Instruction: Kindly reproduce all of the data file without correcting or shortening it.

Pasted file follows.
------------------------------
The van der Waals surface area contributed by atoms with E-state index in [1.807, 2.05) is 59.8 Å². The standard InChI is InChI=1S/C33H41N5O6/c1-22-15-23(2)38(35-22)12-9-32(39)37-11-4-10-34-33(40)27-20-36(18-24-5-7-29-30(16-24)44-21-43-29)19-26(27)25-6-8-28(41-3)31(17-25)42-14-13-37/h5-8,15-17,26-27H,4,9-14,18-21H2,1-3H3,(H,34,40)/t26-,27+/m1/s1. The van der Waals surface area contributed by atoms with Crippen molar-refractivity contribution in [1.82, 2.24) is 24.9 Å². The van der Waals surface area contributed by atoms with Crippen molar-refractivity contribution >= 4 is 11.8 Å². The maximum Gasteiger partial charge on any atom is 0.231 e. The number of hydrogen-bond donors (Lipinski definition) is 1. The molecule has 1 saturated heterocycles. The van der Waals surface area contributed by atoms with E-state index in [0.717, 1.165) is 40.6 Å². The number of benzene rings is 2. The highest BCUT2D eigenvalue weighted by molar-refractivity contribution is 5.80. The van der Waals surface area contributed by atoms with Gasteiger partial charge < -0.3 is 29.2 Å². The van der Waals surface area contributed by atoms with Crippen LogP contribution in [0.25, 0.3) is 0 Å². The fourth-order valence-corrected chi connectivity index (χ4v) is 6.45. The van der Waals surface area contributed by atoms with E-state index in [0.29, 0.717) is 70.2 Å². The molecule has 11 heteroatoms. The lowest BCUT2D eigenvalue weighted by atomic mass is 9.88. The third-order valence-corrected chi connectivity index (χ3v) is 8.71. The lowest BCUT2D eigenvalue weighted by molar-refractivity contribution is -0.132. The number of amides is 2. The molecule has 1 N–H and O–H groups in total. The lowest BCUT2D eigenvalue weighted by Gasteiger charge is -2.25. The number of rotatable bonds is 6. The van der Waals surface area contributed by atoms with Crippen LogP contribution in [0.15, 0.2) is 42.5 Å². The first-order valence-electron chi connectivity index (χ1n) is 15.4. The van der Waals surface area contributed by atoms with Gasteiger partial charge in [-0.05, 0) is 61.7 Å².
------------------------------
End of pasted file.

The van der Waals surface area contributed by atoms with E-state index in [1.807, 2.05) is 59.8 Å². The standard InChI is InChI=1S/C33H41N5O6/c1-22-15-23(2)38(35-22)12-9-32(39)37-11-4-10-34-33(40)27-20-36(18-24-5-7-29-30(16-24)44-21-43-29)19-26(27)25-6-8-28(41-3)31(17-25)42-14-13-37/h5-8,15-17,26-27H,4,9-14,18-21H2,1-3H3,(H,34,40)/t26-,27+/m1/s1. The van der Waals surface area contributed by atoms with Crippen molar-refractivity contribution in [1.82, 2.24) is 24.9 Å². The van der Waals surface area contributed by atoms with Crippen molar-refractivity contribution >= 4 is 11.8 Å². The maximum Gasteiger partial charge on any atom is 0.231 e. The number of hydrogen-bond donors (Lipinski definition) is 1. The molecule has 1 saturated heterocycles. The van der Waals surface area contributed by atoms with E-state index in [0.717, 1.165) is 40.6 Å². The number of benzene rings is 2. The highest BCUT2D eigenvalue weighted by molar-refractivity contribution is 5.80. The van der Waals surface area contributed by atoms with Gasteiger partial charge < -0.3 is 29.2 Å². The van der Waals surface area contributed by atoms with Crippen LogP contribution in [0.25, 0.3) is 0 Å². The fourth-order valence-corrected chi connectivity index (χ4v) is 6.45. The van der Waals surface area contributed by atoms with E-state index in [0.29, 0.717) is 70.2 Å². The molecule has 11 heteroatoms. The lowest BCUT2D eigenvalue weighted by atomic mass is 9.88. The third-order valence-corrected chi connectivity index (χ3v) is 8.71. The lowest BCUT2D eigenvalue weighted by molar-refractivity contribution is -0.132. The number of amides is 2. The molecule has 1 N–H and O–H groups in total. The lowest BCUT2D eigenvalue weighted by Gasteiger charge is -2.25. The number of rotatable bonds is 6. The van der Waals surface area contributed by atoms with Crippen LogP contribution in [0.15, 0.2) is 42.5 Å². The first-order valence-electron chi connectivity index (χ1n) is 15.4. The van der Waals surface area contributed by atoms with Gasteiger partial charge in [-0.05, 0) is 61.7 Å².